Everyone deserves a seat at the political table. That was the philosophy of the subjects of “Political Animals,” an engrossing new documentary about the four pioneering women who became the first openly gay elected state politicians – Carole Migden, Sheila Kuehl, Jackie Goldberg, and Christine Kehoe. The chronological tale seemed to naturally unfold as it depicted the slow legislative march the LGBT community and these women had to take towards equality.

Carole Migden (left) and Sheila Kuehl (right) in POLITICAL ANIMALS - Photo courtesy of Afterword Pictures And Idiot Savant Pictures
Carole Migden (left) and Sheila Kuehl (right) in POLITICAL ANIMALS – Photo courtesy of Afterword Pictures And Idiot Savant Pictures

What made the documentary so engrossing was the format almost felt as if these four smart, dynamic women were sitting around a dinner table swapping war stories. Let’s be honest, who wouldn’t want to sit around a table and have a frank, intelligent conversation with four powerful, pioneering lesbians? Thankfully, the film is less concerned with the personal lives of its subjects and more concerned with their successes and challenges in the political work-space. While there have been great documentaries made about the social challenges and discrimination of members of the LGBT community, it was a smart choice to not go the easy route and sanctify any of the four women or victimize them by showing a harrowing or dramatized backstory. The closest we get to that are some impassioned floor speeches, particularly from Kuehl, a former actress turned crusader. By focusing on the facts and the opposition to the bills being proposed by these women, the film is sharper, more even-keeled, and, in a way, more shocking. It paints a vivid picture of the discrimination of a time that was only 20 years ago, but seems like something from a more archaic time.

PA-Newspaper 1_SmallFor a film that exposes the homophobia and red tape of the legislative system, it oddly seemed to champion how legislation is the strongest path for the LGBT community to achieve the visibility and equality they deserved. These women’s steadfast trust in the system and hard work within the political system is how great strides were made, particularly in the domestic partnership act and the Student Safety & Violence Prevention Act. Focusing on the sluggish legislative system and the nuts and bolts of getting a bill passed was a bold move for directors Jonah Markowitz and Tracy Wares that paid off. Special attention should be given to editor and co-producer Michael Hofacre, who manages to make the long, arduous road of politics flow so effortlessly over film. There isn’t a trace of fat as the film hums along across its decades long span.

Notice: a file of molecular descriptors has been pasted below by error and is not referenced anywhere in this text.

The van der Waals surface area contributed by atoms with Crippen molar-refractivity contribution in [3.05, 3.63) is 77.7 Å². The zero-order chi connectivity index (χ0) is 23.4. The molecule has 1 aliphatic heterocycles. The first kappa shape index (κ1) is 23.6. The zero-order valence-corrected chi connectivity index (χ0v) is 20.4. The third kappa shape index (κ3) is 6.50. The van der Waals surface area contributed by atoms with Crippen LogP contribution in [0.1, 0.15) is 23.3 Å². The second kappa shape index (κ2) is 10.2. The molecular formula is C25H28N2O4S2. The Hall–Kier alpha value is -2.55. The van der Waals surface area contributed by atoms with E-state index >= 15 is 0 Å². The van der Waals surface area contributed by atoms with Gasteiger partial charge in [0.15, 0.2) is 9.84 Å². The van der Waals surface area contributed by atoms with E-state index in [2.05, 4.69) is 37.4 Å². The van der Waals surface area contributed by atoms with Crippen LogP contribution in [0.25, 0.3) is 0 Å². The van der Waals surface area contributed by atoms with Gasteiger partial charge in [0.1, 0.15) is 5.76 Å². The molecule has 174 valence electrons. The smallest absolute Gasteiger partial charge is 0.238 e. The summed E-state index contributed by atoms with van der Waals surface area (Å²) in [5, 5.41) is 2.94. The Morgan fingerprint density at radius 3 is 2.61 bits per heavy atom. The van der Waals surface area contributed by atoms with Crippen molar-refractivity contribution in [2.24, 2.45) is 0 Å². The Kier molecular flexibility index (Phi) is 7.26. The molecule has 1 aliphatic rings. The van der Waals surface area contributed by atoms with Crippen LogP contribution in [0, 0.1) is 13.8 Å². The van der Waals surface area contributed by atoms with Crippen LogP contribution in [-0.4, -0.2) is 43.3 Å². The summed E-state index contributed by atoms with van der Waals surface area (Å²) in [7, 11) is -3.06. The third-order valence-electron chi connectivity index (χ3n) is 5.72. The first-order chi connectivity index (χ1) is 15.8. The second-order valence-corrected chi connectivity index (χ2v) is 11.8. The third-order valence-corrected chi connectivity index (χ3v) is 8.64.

Jackie Goldberg in POLITICAL ANIMALS - Photo courtesy of Afterword Pictures And Idiot Savant Pictures
Jackie Goldberg in POLITICAL ANIMALS – Photo courtesy of Afterword Pictures And Idiot Savant Pictures

Just by nature of the fact that the first four openly LGBT elected state officials were lesbian women, the film is able to address the gender politics that exist even in the ranks of the LGBT community. In the 80s, women were the more active, political voices as they were already impassioned by 70s political activism for gender equality and women’s rights. Gay men, at the time, hadn’t been as politically persecuted and were less likely to get involved in protest or political change until the AIDS panic hit. It’s as if gay men and lesbian women were on parallel tracks. They don’t often intersect, but they move towards the same end goal, equality and representation.

Carole Midgen in POLITICAL ANIMALS - Photo courtesy of Afterword Pictures And Idiot Savant Pictures
Carole Midgen in POLITICAL ANIMALS – Photo courtesy of Afterword Pictures And Idiot Savant Pictures

Forgoing didactic speech or heart-tugging moments, “Political Animals” pulls off a rare feat. It not only enrages people against the closed minded nature of people in the political sector during the 90s and early millennium, but it also passionately advocates that politicians and legislatures are the key to change. It’s not about overthrowing the government, but about working within the rules and confines presented by our world to achieve great success. After the AB 25 Domestic Partners bill passed in 2001, it was easy for future bills to add on rights to domestic partnerships one by one by one. We champion the recent marriage equality act, but it’s right to focus on the long, painstaking road that got us to this point in time. We’ve got far to go, but thanks to women like Migden, Kuehl, Goldberg and Kehoe, we’re much further down the road.

Grade: (★★★ 1/2)